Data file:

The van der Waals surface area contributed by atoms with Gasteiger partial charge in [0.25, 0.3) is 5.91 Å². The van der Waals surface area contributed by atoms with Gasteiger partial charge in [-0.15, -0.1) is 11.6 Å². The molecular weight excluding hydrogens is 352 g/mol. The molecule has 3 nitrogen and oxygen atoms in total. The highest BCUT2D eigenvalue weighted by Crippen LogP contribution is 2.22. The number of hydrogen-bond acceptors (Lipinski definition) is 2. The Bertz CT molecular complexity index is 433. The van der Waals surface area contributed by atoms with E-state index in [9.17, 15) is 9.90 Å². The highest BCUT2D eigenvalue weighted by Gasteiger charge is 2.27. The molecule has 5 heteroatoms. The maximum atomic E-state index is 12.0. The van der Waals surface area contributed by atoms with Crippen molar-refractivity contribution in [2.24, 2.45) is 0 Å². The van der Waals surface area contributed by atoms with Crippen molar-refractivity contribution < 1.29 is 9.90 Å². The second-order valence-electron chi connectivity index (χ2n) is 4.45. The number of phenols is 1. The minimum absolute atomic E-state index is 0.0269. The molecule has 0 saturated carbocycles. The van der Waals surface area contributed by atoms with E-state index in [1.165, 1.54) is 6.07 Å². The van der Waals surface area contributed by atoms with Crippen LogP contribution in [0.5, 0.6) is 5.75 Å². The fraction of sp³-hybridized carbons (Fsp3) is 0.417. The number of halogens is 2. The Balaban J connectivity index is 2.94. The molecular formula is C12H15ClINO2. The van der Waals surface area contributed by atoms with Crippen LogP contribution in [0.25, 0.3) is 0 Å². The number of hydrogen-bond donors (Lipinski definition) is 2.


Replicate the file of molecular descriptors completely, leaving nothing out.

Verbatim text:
The van der Waals surface area contributed by atoms with Gasteiger partial charge in [0.25, 0.3) is 5.91 Å². The van der Waals surface area contributed by atoms with Gasteiger partial charge in [-0.15, -0.1) is 11.6 Å². The molecular weight excluding hydrogens is 352 g/mol. The molecule has 3 nitrogen and oxygen atoms in total. The highest BCUT2D eigenvalue weighted by Crippen LogP contribution is 2.22. The number of hydrogen-bond acceptors (Lipinski definition) is 2. The Bertz CT molecular complexity index is 433. The van der Waals surface area contributed by atoms with E-state index in [9.17, 15) is 9.90 Å². The highest BCUT2D eigenvalue weighted by Gasteiger charge is 2.27. The molecule has 5 heteroatoms. The maximum atomic E-state index is 12.0. The van der Waals surface area contributed by atoms with Crippen molar-refractivity contribution in [2.24, 2.45) is 0 Å². The van der Waals surface area contributed by atoms with Crippen molar-refractivity contribution < 1.29 is 9.90 Å². The second-order valence-electron chi connectivity index (χ2n) is 4.45. The number of phenols is 1. The minimum absolute atomic E-state index is 0.0269. The molecule has 0 saturated carbocycles. The van der Waals surface area contributed by atoms with E-state index in [1.165, 1.54) is 6.07 Å². The van der Waals surface area contributed by atoms with Crippen LogP contribution in [0.5, 0.6) is 5.75 Å². The fraction of sp³-hybridized carbons (Fsp3) is 0.417. The number of halogens is 2. The Balaban J connectivity index is 2.94. The molecular formula is C12H15ClINO2. The van der Waals surface area contributed by atoms with Crippen LogP contribution in [0.25, 0.3) is 0 Å². The number of hydrogen-bond donors (Lipinski definition) is 2.